1.06.18

Shona Lee » Global Health Diagnostics Workshop Summary

On January 17th, 2018, participants from the UK, Europe, and India gathered in Edinburgh for “Investigating Diagnostic Devices in Global Health”, a workshop that also marked the launch of the ERC funded DiaDev project. Hosted by the DiaDev team, Alice Street, Ann Kelly, Nanda Kannuri and Eva Vernooij, the multi-disciplinary workshop

1.06.18

Alice Street » The Testing Revolution: Investigating Diagnostic Devices in Global Health

The origins of laboratory medicine are often traced to the establishment of a small clinical laboratory in Guy’s Hospital, London, in 1828. Here, in a small side-room, medical students used sterilisers, incubators and microscopes to identify bacteriological organisms in biological samples taken from the patients in the ward next door. In this simple removal of bodily fluid from the patient’s body and its transfer to a laboratory bench a few metres away, it is possible to see the ‘laboratory revolution’ that transformed European medicine in the mid-nineteenth century (Cunningham and Wiliams, 1992). With the rise of the laboratory, the site of production of medical knowledge and authority shifted from the hospital bed to the laboratory bench. Medical scientists and students identified diseases within disinterred organs, tissues and fluids, rather than the patient body, laboratory technology came to dominate medical practice, and the biological and experimental sciences exerted a new supremacy over clinical medicine.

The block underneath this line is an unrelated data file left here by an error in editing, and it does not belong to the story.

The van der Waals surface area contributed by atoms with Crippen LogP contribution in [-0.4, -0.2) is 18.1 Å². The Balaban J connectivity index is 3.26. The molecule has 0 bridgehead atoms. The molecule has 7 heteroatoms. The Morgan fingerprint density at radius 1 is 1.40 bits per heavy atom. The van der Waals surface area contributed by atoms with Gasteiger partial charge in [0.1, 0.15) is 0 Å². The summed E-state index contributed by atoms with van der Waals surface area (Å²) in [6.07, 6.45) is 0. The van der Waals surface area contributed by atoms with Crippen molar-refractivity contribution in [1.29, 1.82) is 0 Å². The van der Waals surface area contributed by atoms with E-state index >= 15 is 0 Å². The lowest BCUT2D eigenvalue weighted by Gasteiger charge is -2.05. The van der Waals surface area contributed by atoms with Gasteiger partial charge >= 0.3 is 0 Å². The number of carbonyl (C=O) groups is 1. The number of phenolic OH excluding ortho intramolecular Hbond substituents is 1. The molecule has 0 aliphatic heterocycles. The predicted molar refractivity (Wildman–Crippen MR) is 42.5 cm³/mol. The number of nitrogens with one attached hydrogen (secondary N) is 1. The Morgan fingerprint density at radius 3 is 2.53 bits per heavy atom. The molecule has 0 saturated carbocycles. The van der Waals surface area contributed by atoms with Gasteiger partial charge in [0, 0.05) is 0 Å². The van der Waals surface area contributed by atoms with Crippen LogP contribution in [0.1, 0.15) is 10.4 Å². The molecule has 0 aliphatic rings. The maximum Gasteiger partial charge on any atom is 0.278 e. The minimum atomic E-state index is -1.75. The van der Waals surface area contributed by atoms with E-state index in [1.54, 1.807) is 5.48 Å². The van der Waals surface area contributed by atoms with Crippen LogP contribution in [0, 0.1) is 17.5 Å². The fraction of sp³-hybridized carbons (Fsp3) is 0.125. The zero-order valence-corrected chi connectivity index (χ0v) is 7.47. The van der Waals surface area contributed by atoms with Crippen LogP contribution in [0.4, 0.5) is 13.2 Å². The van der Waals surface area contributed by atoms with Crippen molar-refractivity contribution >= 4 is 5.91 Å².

Yet, in 2003 when I was a PhD student in social anthropology setting off to study the practice of biomedicine in Papua New Guinea’s public hospitals and clinics, the story of laboratory medicine told by European medical historians provided little insight to the everyday clinical work of doctors, nurses, or indeed laboratory technicians.

1.06.18

Alice Street, Michelle Taylor, James Smith and Ian Harper » Diagnostics for Development

Having been left in the long grass for several years while donors, activists, governments and public health experts focused on the question of access to vital medicines, the issue of diagnosis is today at the very top of the global health agenda. The rise of diagnosis as a global health issue has tracked its reformulation into a question of access to diagnostic devices. A new wave of point of care, rapid detection, low-cost diagnostic devices has emerged as a multi-faceted solution to the poverty of laboratory infrastructures in resource poor settings, the high costs of treatment that follow from over-diagnosis, the burden of morbidity generated by diagnostic error and, increasingly, the imperative to monitor and evaluate the “impact” of globally funded public health programs. Tiny, modest-looking technologies, such as the new immunochromatographic rapid test for sleeping sickness that detects antibodies against Trypanosoma brucei gambiense in 15 minutes, are imbued with the promise of healthier, more economical and more equitable futures. Bilateral donors, philanthropic organisations, ministries of health, university researchers, and frontline health workers are all working hard to turn those promises into a reality.

But how much work can the diagnostic device itself do?

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